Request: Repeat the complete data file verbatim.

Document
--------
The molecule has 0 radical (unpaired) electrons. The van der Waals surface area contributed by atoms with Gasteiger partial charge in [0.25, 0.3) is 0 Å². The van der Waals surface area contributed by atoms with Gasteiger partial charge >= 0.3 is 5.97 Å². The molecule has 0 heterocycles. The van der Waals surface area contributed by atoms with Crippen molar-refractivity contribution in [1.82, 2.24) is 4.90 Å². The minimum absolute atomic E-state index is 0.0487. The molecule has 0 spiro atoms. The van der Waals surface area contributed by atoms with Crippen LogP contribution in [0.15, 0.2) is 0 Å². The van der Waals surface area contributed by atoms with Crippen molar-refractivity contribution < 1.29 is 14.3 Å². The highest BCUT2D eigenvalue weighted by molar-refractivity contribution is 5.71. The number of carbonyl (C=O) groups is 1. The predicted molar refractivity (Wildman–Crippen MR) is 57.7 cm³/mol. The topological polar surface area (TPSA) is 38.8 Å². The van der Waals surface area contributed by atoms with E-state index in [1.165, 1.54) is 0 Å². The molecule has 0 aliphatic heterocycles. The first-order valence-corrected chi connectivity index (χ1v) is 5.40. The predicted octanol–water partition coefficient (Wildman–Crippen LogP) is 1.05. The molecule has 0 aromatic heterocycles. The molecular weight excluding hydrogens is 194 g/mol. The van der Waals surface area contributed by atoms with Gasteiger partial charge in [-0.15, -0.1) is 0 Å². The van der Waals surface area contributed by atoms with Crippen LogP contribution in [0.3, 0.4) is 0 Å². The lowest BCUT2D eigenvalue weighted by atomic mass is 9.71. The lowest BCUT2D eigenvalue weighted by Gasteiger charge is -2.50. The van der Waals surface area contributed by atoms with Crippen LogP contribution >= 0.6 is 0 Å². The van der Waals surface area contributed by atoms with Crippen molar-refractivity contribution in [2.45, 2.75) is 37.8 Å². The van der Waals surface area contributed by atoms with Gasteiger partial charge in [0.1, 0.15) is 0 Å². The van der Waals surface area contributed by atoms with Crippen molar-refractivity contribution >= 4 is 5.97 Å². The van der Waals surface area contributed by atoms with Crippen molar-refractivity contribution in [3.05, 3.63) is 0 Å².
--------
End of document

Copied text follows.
The molecule has 0 radical (unpaired) electrons. The van der Waals surface area contributed by atoms with Gasteiger partial charge in [0.25, 0.3) is 0 Å². The van der Waals surface area contributed by atoms with Gasteiger partial charge >= 0.3 is 5.97 Å². The molecule has 0 heterocycles. The van der Waals surface area contributed by atoms with Crippen molar-refractivity contribution in [1.82, 2.24) is 4.90 Å². The minimum absolute atomic E-state index is 0.0487. The molecule has 0 spiro atoms. The van der Waals surface area contributed by atoms with Crippen LogP contribution in [0.15, 0.2) is 0 Å². The van der Waals surface area contributed by atoms with Crippen molar-refractivity contribution < 1.29 is 14.3 Å². The highest BCUT2D eigenvalue weighted by molar-refractivity contribution is 5.71. The number of carbonyl (C=O) groups is 1. The predicted molar refractivity (Wildman–Crippen MR) is 57.7 cm³/mol. The topological polar surface area (TPSA) is 38.8 Å². The van der Waals surface area contributed by atoms with E-state index in [1.165, 1.54) is 0 Å². The molecule has 0 aliphatic heterocycles. The first-order valence-corrected chi connectivity index (χ1v) is 5.40. The predicted octanol–water partition coefficient (Wildman–Crippen LogP) is 1.05. The molecule has 0 aromatic heterocycles. The molecular weight excluding hydrogens is 194 g/mol. The van der Waals surface area contributed by atoms with Gasteiger partial charge in [-0.15, -0.1) is 0 Å². The van der Waals surface area contributed by atoms with Crippen LogP contribution in [0.3, 0.4) is 0 Å². The lowest BCUT2D eigenvalue weighted by atomic mass is 9.71. The lowest BCUT2D eigenvalue weighted by Gasteiger charge is -2.50. The van der Waals surface area contributed by atoms with Crippen LogP contribution >= 0.6 is 0 Å². The van der Waals surface area contributed by atoms with Crippen molar-refractivity contribution in [2.45, 2.75) is 37.8 Å². The van der Waals surface area contributed by atoms with Gasteiger partial charge in [0.1, 0.15) is 0 Å². The van der Waals surface area contributed by atoms with Crippen molar-refractivity contribution >= 4 is 5.97 Å². The van der Waals surface area contributed by atoms with Crippen molar-refractivity contribution in [3.05, 3.63) is 0 Å².